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European Economic Community (Motion And Amendments)

Volume 645: debated on Monday 2 October 1961

The text on this page has been created from Hansard archive content, it may contain typographical errors.

On a point of order, Mr. Speaker. I apologise to the House and to the Prime Minister for delaying the important debate which we are about to have, but I want to submit to you two connected and short points of order before we begin.

On 28th June, I moved a Motion about the European Common Market, and looking at the terms of that Motion it seems to me to cover all the points that are raised in today's Motion and the proposed Amendments to it.

My Motion was in the following terms:
"That this House, being gravely concerned at the pressure to make this country enter a European common market and the consequent threat to subject its independence, its membership of the Comonwealth and its right and power to plan its economy in its own way, to a political union with Germany, France, Italy and Benelux, as well as at the threat to the survival of the Commonwealth inherent in these proposals, urges Her Majesty's Government not to enter into any negotiations concerning such entry until expressly empowered so to do by a conference of Commonwealth Prime Ministers and by this House."
At the end of the debate, HANSARD records:
"It being Ten o'clock. the debate stood adjourned."
you, Sir, having indicated that it would not be right for the Closure to be moved, there being points of view which had not been adequately covered in that debate.

The point which I am putting to you is whether the Motion and Amendments now on the Order Paper do not now offend against our rule against anticipation, the other Motion, covering exactly the same ground, standing adjourned.

The second point I put to you, in the event that the Motion and the Amendments on the Order Paper do not offend against the rule against anticipation and are, therefore, in order, is that the only Amendment on the Order Paper which is a direct challenge and opposition to the Government Motion is that standing in my name and the names of my hon. Friends, namely, to leave out from "House" to the end to add:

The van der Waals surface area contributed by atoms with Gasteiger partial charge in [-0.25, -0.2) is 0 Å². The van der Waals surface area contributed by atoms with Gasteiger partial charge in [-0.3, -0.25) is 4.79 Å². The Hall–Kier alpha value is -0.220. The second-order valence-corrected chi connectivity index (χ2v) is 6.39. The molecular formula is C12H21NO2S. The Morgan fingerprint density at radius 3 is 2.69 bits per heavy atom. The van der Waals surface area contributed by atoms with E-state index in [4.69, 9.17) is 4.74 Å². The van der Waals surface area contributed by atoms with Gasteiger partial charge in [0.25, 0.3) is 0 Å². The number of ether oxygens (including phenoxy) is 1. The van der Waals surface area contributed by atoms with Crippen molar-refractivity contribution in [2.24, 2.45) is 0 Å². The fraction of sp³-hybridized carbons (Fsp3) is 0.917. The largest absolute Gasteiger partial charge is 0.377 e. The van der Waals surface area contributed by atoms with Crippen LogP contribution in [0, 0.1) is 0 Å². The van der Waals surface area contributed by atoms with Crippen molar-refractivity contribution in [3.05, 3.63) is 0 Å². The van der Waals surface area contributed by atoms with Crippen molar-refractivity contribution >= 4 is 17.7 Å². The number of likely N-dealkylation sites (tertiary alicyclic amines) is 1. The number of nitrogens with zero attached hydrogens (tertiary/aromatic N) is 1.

"regrets the decision of Her Majesty's Government to make formal application under Article 237 of the Treaty of Rome, as being calculated to intensify the cold war, perpetuate the division of Europe, destroy the effectivness of the Commonwealth and fatally impair the United Kingdom's power to plan its industry and agriculture, to assist underdeveloped countries and to further world security and peace".
I and the House would be grateful to you if you could indicate which Amendments you propose to call, Sir.

The answer to the first part of the submission of the hon. Member for Nelson and Colne (Mr. Silverman) is that in applying the rule against anticipation I am required to take into account the reasonable prospect of the matter being further debated. I am in some difficulty in imagining that the hon. Member's Motion has much reasonable prospect in the circumstances.

Selection is a matter for me, and I propose to select the Amendment which stands in the names of the right hon. Gentleman the Leader of the Opposition and other right hon. and hon. Members. I am in the happy position that, so far as I can see, everything that is is desired to be said in support of the other Amendments can be said upon the issues then arising. I will not blackmail myself in any way, but I will bear in mind the fact that the hon. Member has an Amendment on the Order Paper.